In his 1925 essay “Theses on the Foundations of the Socioeconomic, Economic and Cultural Development of the Turkic peoples of Asia and Europe,” for example, Sultan-Galiev deconstructs nations as contingent formations under the movements of global capital and technology. Proposing the module of a “system of international socio-legal relations” (система международных социально-правовых отношений), Sultan-Galiev fundamentally sees nations as engaged in a dynamic socioeconomic struggle, in the same way that individuals position themselves in class struggle within a given society. He then divides nations into two camps: those that possess the means of production, communication, and technology, and those that do not. “The haves made up 20-25% of the humanity, dominating the world’s resources and exercising the ‘right’ to exploit the have-nots through economic, political and cultural slavery,” his manuscript claims.

As he draws the border of the East and the West not according to Bennigsenian “civilizational” lines, but the gradual distribution of technology and the means of production throughout history, he identifies “‘black’ and ‘yellow’ continents” (528) as loci of upheaval. The toilers of the East rise up against their European masters, who control international communications and military strategies. Echoing V. I. Lenin’s theory of imperialism (1916), Sultan-Galiev’s “Eastern strategy” suggests that Europe’s parasitic upper-strata proletarians (or “labor aristocrats”) also benefit from an extractivist world system. Foreshadowing Andre Gunder Frank’s tracing of the origins of world economic systems to precapitalist trades and production in the East (1990), Sultan-Galiev cites the Turko-Mongols as belonging to the same genealogy of socialism.

The revolution does not have to start with the European proletariat, insists Sultan-Galiev. In fact, colonized peoples lead the reclamation of the means of production from Western finance capital because their underdevelopment is not only maintained, but also reinforced by the West’s extractions.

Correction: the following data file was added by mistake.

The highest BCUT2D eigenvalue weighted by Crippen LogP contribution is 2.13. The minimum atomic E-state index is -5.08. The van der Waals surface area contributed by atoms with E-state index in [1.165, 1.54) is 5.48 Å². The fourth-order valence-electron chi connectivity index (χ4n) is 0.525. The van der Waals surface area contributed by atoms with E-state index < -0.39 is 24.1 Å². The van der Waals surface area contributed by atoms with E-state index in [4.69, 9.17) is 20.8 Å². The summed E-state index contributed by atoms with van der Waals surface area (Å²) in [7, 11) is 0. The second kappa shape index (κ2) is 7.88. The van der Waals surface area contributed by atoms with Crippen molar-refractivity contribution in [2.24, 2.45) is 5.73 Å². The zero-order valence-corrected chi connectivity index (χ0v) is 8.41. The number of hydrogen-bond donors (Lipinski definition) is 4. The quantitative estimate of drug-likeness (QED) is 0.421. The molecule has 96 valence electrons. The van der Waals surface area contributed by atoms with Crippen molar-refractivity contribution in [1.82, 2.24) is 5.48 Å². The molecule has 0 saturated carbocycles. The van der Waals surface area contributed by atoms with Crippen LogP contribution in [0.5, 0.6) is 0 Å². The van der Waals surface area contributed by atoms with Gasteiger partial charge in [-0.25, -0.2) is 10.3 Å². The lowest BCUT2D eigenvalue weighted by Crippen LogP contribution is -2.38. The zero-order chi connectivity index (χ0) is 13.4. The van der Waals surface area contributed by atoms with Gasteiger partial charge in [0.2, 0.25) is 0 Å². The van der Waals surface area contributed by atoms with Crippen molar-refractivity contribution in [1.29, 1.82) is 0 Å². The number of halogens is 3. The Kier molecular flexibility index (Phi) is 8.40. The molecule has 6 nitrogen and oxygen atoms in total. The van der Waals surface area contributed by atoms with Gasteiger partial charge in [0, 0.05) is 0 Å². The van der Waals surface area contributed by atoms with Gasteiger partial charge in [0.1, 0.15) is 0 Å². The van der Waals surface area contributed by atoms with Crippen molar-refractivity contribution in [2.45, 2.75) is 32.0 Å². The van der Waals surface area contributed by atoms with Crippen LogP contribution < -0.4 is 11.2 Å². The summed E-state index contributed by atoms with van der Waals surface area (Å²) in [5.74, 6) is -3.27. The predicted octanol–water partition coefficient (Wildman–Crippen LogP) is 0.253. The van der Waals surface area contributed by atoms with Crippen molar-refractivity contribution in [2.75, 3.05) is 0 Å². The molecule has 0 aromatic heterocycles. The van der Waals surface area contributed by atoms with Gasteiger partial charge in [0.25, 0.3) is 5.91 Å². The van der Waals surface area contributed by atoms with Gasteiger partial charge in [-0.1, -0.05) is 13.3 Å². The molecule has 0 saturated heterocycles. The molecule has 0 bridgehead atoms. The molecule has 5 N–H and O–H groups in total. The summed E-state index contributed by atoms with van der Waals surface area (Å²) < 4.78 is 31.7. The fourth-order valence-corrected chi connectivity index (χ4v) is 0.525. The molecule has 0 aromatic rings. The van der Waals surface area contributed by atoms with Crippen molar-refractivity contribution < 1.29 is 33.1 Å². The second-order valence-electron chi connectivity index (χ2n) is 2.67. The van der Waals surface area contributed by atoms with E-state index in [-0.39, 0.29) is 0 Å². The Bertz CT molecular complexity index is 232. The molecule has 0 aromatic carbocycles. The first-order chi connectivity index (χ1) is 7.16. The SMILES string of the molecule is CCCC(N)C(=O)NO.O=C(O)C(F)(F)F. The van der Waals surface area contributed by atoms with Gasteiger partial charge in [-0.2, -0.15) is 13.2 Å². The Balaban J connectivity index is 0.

The existence and development of the modern material culture of the peoples of the West is based not only on the preservation of slave-owning and bonded relations to the peoples of the East. But it is also based on the delay of the development of the domestic productive forces of the latter and the suppression of the growth of their material culture.

In what he calls a dynamic analysis of world-system dependency, Sultan-Galiev fundamentally deconstructs the nation as a unit of study, since the ontology of Western nations rests precisely on an economic basis of national “others.” Sultan-Galiev is thus able to explain the aggressive policies the West imposed on Asian and African countries when it came to raw materials as a means to lower production costs abroad and win anarchical capitalist market competitions at home. These ideas naturally lead to his conviction that the realization of a truly communist society must start not in Europe, but in Asia. Geography matters, not because of local bourgeois nationalism in Asia (in an “Easternization” of socialism, to borrow Bennigsen’s term), but because of the class component that underlies the world system itself.